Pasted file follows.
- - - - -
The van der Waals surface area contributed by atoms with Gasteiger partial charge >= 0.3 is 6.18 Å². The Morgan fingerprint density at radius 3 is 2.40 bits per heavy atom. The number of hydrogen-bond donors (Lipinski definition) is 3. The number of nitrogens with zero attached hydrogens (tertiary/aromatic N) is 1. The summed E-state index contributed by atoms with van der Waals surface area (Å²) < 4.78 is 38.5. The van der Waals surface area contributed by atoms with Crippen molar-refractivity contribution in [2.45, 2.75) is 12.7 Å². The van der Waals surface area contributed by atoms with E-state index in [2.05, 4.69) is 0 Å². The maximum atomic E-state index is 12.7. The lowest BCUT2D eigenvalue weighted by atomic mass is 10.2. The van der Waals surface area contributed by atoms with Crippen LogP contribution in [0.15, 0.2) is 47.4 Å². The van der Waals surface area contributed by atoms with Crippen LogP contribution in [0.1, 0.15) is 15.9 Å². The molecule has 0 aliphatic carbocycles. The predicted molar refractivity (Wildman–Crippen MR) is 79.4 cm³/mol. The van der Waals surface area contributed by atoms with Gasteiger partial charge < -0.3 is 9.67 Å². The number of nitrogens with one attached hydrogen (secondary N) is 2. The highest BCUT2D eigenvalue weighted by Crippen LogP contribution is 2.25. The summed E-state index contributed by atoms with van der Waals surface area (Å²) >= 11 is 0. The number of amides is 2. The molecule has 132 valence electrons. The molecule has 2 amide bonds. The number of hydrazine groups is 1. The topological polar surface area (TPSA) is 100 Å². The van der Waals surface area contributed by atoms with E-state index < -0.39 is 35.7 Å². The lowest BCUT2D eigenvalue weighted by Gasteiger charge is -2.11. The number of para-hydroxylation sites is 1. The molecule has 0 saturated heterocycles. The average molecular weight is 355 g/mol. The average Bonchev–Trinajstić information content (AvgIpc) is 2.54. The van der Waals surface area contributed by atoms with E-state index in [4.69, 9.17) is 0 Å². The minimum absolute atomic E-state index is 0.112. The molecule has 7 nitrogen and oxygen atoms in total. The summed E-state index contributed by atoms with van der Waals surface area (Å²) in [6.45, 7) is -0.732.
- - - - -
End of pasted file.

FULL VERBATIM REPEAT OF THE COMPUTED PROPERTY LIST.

The van der Waals surface area contributed by atoms with Gasteiger partial charge >= 0.3 is 6.18 Å². The Morgan fingerprint density at radius 3 is 2.40 bits per heavy atom. The number of hydrogen-bond donors (Lipinski definition) is 3. The number of nitrogens with zero attached hydrogens (tertiary/aromatic N) is 1. The summed E-state index contributed by atoms with van der Waals surface area (Å²) < 4.78 is 38.5. The van der Waals surface area contributed by atoms with Crippen molar-refractivity contribution in [2.45, 2.75) is 12.7 Å². The van der Waals surface area contributed by atoms with E-state index in [2.05, 4.69) is 0 Å². The maximum atomic E-state index is 12.7. The lowest BCUT2D eigenvalue weighted by atomic mass is 10.2. The van der Waals surface area contributed by atoms with Crippen LogP contribution in [0.15, 0.2) is 47.4 Å². The van der Waals surface area contributed by atoms with Crippen LogP contribution in [0.1, 0.15) is 15.9 Å². The molecule has 0 aliphatic carbocycles. The predicted molar refractivity (Wildman–Crippen MR) is 79.4 cm³/mol. The van der Waals surface area contributed by atoms with Gasteiger partial charge < -0.3 is 9.67 Å². The number of nitrogens with one attached hydrogen (secondary N) is 2. The highest BCUT2D eigenvalue weighted by Crippen LogP contribution is 2.25. The summed E-state index contributed by atoms with van der Waals surface area (Å²) >= 11 is 0. The number of amides is 2. The molecule has 132 valence electrons. The molecule has 2 amide bonds. The number of hydrazine groups is 1. The topological polar surface area (TPSA) is 100 Å². The van der Waals surface area contributed by atoms with E-state index < -0.39 is 35.7 Å². The lowest BCUT2D eigenvalue weighted by Gasteiger charge is -2.11. The number of para-hydroxylation sites is 1. The molecule has 0 saturated heterocycles. The average molecular weight is 355 g/mol. The average Bonchev–Trinajstić information content (AvgIpc) is 2.54. The van der Waals surface area contributed by atoms with E-state index in [4.69, 9.17) is 0 Å². The minimum absolute atomic E-state index is 0.112. The molecule has 7 nitrogen and oxygen atoms in total. The summed E-state index contributed by atoms with van der Waals surface area (Å²) in [6.45, 7) is -0.732.